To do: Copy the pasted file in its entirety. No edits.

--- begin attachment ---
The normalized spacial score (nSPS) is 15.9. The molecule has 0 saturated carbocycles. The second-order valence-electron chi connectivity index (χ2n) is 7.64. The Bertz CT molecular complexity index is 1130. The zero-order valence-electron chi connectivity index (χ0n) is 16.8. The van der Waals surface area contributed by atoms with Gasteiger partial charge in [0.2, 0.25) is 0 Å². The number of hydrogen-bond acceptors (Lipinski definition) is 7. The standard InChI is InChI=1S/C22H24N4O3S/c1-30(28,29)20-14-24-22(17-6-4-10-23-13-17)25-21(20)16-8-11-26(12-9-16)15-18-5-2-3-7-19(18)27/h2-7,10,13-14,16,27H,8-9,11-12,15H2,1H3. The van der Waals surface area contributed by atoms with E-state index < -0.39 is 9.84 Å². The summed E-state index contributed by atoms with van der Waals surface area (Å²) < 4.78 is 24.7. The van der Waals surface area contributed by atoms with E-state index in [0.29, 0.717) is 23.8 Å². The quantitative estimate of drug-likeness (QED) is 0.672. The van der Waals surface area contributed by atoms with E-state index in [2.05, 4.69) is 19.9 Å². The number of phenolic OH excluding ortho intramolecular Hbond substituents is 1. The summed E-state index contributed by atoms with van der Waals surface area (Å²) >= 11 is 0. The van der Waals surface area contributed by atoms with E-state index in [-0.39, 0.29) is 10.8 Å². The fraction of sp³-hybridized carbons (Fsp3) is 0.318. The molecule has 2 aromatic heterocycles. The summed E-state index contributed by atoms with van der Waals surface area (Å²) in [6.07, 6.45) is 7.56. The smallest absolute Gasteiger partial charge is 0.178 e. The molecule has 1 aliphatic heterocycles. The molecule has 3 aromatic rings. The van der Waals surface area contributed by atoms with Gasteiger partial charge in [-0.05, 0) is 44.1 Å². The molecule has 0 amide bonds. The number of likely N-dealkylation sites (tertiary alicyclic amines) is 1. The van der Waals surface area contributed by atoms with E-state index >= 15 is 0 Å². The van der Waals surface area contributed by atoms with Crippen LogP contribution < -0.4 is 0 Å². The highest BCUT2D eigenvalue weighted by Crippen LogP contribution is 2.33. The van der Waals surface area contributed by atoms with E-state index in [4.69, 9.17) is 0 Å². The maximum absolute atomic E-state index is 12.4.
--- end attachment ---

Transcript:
The normalized spacial score (nSPS) is 15.9. The molecule has 0 saturated carbocycles. The second-order valence-electron chi connectivity index (χ2n) is 7.64. The Bertz CT molecular complexity index is 1130. The zero-order valence-electron chi connectivity index (χ0n) is 16.8. The van der Waals surface area contributed by atoms with Gasteiger partial charge in [0.2, 0.25) is 0 Å². The number of hydrogen-bond acceptors (Lipinski definition) is 7. The standard InChI is InChI=1S/C22H24N4O3S/c1-30(28,29)20-14-24-22(17-6-4-10-23-13-17)25-21(20)16-8-11-26(12-9-16)15-18-5-2-3-7-19(18)27/h2-7,10,13-14,16,27H,8-9,11-12,15H2,1H3. The van der Waals surface area contributed by atoms with E-state index < -0.39 is 9.84 Å². The summed E-state index contributed by atoms with van der Waals surface area (Å²) < 4.78 is 24.7. The van der Waals surface area contributed by atoms with E-state index in [0.29, 0.717) is 23.8 Å². The quantitative estimate of drug-likeness (QED) is 0.672. The van der Waals surface area contributed by atoms with E-state index in [2.05, 4.69) is 19.9 Å². The number of phenolic OH excluding ortho intramolecular Hbond substituents is 1. The summed E-state index contributed by atoms with van der Waals surface area (Å²) >= 11 is 0. The van der Waals surface area contributed by atoms with E-state index in [-0.39, 0.29) is 10.8 Å². The fraction of sp³-hybridized carbons (Fsp3) is 0.318. The molecule has 2 aromatic heterocycles. The summed E-state index contributed by atoms with van der Waals surface area (Å²) in [6.07, 6.45) is 7.56. The smallest absolute Gasteiger partial charge is 0.178 e. The molecule has 1 aliphatic heterocycles. The molecule has 3 aromatic rings. The van der Waals surface area contributed by atoms with Gasteiger partial charge in [-0.05, 0) is 44.1 Å². The molecule has 0 amide bonds. The number of likely N-dealkylation sites (tertiary alicyclic amines) is 1. The van der Waals surface area contributed by atoms with E-state index >= 15 is 0 Å². The van der Waals surface area contributed by atoms with Crippen LogP contribution < -0.4 is 0 Å². The highest BCUT2D eigenvalue weighted by Crippen LogP contribution is 2.33. The van der Waals surface area contributed by atoms with E-state index in [4.69, 9.17) is 0 Å². The maximum absolute atomic E-state index is 12.4.